Coming after a 3 year break since 2008’s Natasha EP with and 2007’s Phantom Limb full length Book Burner, Pig Destroyer’s latest, is easily one of the most anticipated metal albums of the year. The band has always taken a long time between albums, but they came close to breaking up last year with the departure of drummer Brian Harvey, who had been with them since 2001. It’s easy to hastily proclaim albums released after a hiatus as the best thing the band has ever done, but in this case it is hard to resist: Book Burner is a riveting listen from start to finish.
The main reason is that the album sounds qualitatively different than previous releases despite having a similar template: 19 songs in 31 minutes, one singer, one guitarist, one drummer, and a member doing electronics. The change is due in big part to new drummer Adam Jarvis of Baltimore’s technical death metal stalwarts Misery Index. Jarvis’ playing at times sounds like someone throwing a drum set down a set of stairs in a very precise way. He is a much less linear drummer than Harvey which, as good as the band’s older material is, seems to work even better. Pig Destroyer thrives on breakneck changes in the songs, aided by production that cuts off sharply at the end of every section, making every change seem much more abrupt. Jarvis complements the controlled chaos of the band, turning short, deceptively simple, songs into mini epics which require numerous listens to wrap one’s head around.
Another major change to the sound is Scott Hull’s increasingly technical guitar riffs. The guy is massively underrated as a guitar player and seeing him live confirms this. He’s written weird little riffs into the songs such as the beginning of “Machiavellian” and the little breaks in “King of Clubs,” inserting them judiciously to keep the listener on his toes. Hull handles the band’s signature breakdowns (such as the one in “White Lady” well): without the usual grindcore or death metal tropes and something of a twist to every riff.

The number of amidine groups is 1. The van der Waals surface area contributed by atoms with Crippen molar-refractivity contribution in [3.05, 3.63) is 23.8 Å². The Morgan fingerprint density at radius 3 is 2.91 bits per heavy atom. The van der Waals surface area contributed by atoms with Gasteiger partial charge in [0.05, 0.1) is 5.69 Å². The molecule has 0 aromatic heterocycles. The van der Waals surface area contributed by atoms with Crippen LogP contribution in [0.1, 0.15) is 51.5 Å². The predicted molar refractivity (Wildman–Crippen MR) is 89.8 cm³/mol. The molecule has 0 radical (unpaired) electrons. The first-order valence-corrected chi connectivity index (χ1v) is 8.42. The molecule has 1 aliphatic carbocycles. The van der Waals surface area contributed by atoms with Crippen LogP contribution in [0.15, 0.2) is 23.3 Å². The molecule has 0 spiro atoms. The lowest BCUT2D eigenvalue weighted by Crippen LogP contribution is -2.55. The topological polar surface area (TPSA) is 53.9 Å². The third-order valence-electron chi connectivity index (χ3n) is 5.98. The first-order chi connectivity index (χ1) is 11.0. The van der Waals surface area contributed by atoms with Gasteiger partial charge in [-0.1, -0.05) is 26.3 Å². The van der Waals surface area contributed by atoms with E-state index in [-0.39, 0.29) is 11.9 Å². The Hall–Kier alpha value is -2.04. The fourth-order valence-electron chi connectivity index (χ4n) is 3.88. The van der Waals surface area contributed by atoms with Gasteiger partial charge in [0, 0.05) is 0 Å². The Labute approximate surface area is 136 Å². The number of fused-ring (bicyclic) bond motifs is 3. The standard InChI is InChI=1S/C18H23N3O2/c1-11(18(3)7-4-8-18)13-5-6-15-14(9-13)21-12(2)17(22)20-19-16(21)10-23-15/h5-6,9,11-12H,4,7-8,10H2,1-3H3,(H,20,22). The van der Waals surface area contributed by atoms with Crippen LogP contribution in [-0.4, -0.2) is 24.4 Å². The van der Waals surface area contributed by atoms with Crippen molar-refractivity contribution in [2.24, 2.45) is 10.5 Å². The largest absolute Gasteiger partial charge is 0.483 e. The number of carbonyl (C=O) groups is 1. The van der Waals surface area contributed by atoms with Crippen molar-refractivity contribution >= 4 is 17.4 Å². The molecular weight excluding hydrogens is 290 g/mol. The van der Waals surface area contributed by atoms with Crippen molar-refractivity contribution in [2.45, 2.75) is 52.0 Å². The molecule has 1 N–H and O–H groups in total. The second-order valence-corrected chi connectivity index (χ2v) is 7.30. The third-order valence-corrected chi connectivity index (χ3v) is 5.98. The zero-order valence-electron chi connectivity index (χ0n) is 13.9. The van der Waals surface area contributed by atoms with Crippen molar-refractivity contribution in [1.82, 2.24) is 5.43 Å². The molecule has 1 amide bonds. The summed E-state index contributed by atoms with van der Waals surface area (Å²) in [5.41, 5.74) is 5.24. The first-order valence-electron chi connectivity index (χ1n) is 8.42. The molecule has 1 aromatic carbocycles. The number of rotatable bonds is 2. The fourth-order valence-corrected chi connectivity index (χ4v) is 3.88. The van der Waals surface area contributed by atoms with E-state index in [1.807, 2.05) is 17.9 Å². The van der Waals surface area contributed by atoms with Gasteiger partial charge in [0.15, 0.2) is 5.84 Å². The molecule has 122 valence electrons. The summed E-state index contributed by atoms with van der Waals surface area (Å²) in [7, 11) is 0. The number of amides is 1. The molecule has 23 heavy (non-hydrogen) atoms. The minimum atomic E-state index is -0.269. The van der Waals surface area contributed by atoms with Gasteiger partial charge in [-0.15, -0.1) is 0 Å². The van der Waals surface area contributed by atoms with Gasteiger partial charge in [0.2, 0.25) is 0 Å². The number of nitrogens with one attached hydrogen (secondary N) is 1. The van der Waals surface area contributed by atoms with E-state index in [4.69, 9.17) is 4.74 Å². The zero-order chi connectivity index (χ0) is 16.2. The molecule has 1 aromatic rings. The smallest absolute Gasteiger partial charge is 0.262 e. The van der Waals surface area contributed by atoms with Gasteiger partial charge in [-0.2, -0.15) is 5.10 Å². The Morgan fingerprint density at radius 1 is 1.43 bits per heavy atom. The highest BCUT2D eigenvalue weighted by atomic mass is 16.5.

On Book Burner, PD have also brought in a number of guest vocalists. Jarvis’ Misery Index band mate Jason Netherton appears on “The Diplomat,” and Katherine Katz, of Northern Virginia’s late, great Salome and Hull’s side project Agoraphobic Nosebleed, is on “Eve” and “The Bug.” Katz is a welcome surprise: you really just don’t hear girls singing in grindcore bands all that often. Richard “The Grindfather” Johnson, also of Agoraphobic Nosebleed and frontman of Drugs of Faith (full disclosure: I play bass in DoF) is heard on the brief “The Underground Man” and various screams from him are sprinkled throughout the album. Katz and Johnson both made appearances on 2004’s Terrifyer; it’s cool to hear them back in the mix.
Pig Destroyer has always stood apart from the faceless slew of grindcore bands by having a sound that is more brutal than most, due to their incredibly tight playing but also, paradoxically, the fact that they have much clearer production than most. Nothing gets lost on Book Burner, partly due to the fact that the guitar does not have to compete with a bass in Scott Hull’s impeccable mix (Hull does double duty, handling production duties for Pig Destroyer, as well as approximately a million other metal bands). What really sets the riffs apart, of course is Hull’s playing, each riff both catchy and complex AND heavy as hell. The band’s choice of lyrical content is also commendable: not content with the post-Carcass blood and guts tropes of most grind, JR Hayes’ lyrics are intensely personal and his singing is relatively clear and understandable. Blake Harrison’s electronics add a sense of foreboding to song intros, breaking up the album in a satisfying way.
For a lot of bands the dictum that “less is more” results in massively boring, sterile, releases. With Pig Destroyer the opposite is the case. These guys know exactly what they’re doing and how to do it and their new lineup and the resulting album is a testament to that.